Union Big On Draining NBA Pay

Kessler: No union wants to let employers address workers directly
The NBA's ultimatum to players came with a late Wednesday deadline. Why so long? Why not force players to respond today, or tomorrow?

Presumably because the league calculates it's in their best interests for players to think long and hard about missed seasons, lost salary, and returning to a league with CBA terms dreamed up by hardline owners.

The idea is that over the next few days players will insist their leaders take the deal.

But the union says they won't even present the league's offer to its players for a vote.

Why not?

The real reason the players won't present the NBA's latest offer to their players is, says union attorney Jeffrey Kessler, "because that's now how any union in America works, that I'm aware of."

Kessler explains the reasoning for the mechanism is because no union wants to let employers address workers directly. You don't want your opponents to have direct access to your constituents. The fully informed committee has an obligation to keep bad deals from the rank and file, who have entrusted the process to them.

This protects players from accepting an offer that might sound good to them, but would, in the judgment of those who have analyzed it most thoroughly, actually be bad news.
(from espn.go.com)

Sandinista Unlimited

Re-coronation of iconic LatAm Prog rides on unrest, violence
Nicaraguans prepared to vote Sunday, as protests over alleged mismanagement of the election erupted into violence, even before polls had opened.

Local media reported that supporters of the opposition alliance PLI-UNE, who hope to unseat President Daniel Ortega in the vote, fought with Ortega sympathizers Saturday in at least three municipalities in the northern provinces of Matagalpa and Nuevo Segovia.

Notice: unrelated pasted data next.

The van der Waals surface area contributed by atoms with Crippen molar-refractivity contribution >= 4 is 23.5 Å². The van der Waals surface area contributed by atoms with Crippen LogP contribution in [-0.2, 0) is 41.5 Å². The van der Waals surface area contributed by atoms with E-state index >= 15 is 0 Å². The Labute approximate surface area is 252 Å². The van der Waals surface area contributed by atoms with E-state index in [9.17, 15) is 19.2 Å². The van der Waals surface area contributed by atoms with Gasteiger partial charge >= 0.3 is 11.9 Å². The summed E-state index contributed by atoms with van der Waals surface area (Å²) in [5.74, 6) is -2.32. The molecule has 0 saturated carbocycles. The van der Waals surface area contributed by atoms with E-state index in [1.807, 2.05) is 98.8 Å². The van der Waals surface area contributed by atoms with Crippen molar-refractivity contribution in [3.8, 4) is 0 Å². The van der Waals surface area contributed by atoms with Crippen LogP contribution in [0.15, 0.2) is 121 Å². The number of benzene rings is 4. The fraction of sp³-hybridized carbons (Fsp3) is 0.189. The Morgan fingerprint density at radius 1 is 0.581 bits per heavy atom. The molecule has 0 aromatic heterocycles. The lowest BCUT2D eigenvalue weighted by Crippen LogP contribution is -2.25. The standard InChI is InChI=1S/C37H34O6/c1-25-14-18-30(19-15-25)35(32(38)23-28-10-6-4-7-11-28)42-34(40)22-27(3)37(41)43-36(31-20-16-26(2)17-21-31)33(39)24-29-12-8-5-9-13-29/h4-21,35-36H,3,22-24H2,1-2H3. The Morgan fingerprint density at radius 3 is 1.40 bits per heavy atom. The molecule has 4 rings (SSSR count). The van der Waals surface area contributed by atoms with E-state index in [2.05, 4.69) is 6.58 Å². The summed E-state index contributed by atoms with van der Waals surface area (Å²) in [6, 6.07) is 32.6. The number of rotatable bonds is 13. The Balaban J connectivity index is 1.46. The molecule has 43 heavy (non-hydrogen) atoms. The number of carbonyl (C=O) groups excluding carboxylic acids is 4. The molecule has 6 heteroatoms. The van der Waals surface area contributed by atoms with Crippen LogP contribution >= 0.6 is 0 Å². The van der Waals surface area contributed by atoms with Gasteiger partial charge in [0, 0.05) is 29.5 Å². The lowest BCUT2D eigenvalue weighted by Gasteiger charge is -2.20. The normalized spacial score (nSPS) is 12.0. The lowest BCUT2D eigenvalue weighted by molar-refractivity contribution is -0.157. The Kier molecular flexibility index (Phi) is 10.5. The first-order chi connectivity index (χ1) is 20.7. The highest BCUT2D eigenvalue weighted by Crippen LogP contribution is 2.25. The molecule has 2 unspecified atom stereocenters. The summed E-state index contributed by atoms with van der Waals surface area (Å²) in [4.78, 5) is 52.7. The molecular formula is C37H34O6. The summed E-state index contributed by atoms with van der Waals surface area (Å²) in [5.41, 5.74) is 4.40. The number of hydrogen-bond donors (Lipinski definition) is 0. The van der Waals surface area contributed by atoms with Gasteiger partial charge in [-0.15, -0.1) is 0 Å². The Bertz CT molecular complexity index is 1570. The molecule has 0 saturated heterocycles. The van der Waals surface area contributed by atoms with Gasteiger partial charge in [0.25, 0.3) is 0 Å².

Opposition supporters have tried to stop the delivery of election materials to polling stations, in protest of non-delivery of voter identification cards necessary to participate in Sunday's vote, local media reported.

Tensions have been high for weeks over what the opposition says is a deliberate effort to keep some people from voting, as well as election authorities' failure to accredit thousands of independent election observers.

In a statement, the Organization of American States called on the government Friday to resolve 'sources of tension.' The opposition charges that Ortega's candidacy is itself illegal.

Nicaragua's constitution limits presidents to two non-consecutive terms. Ortega is finishing his second term, but a controversial Supreme Court decision in 2009 declared the term limits provision invalid.

Polls show Ortega with 48 per cent of likely votes, a 15-point lead over his nearest rival, Fabio Gadea, a journalist and radio personality who leads a coalition of rightists and dissident Sandinistas unhappy with Ortega's rule.

Liberal former president Arnoldo Aleman was running third, with seven per cent of voter intention, according to polls.

Candidates need just 35 per cent of the vote and a five-point lead to win without a runoff.
(full story at monstersandcritics.com)

Have A Nice Bailout Transfer Day

Why leave your $$ with BigGov crony-socialists?


Nelson Aldrich, Hanford, Bogotá

On this day: November 6
Memphis becomes the first major city to enter the TVA (1934)

Plutonium is first produced at the Hanford Atomic Facility, for use in the Fat Man atomic bomb dropped on Nagasaki (1944)

In Colombia, leftist guerrillas of the April 19 Movement seize control of the Palace of Justice in Bogotá, eventually killing 115 people, 11 of them Supreme Court justices (1985)

President Barack Obama gives shout out to a 'Congressional Medal of Honor Winner' who isn't, before issuing first comments on Fort Hood massacre (2009)

President Barack Obama and FLOTUS begin a ten-day junket to Asia (2010)

b: Nelson W. Aldrich (1841), Charles Dow (1851); d: Peter Ilyich Tchaikovsky (1893)

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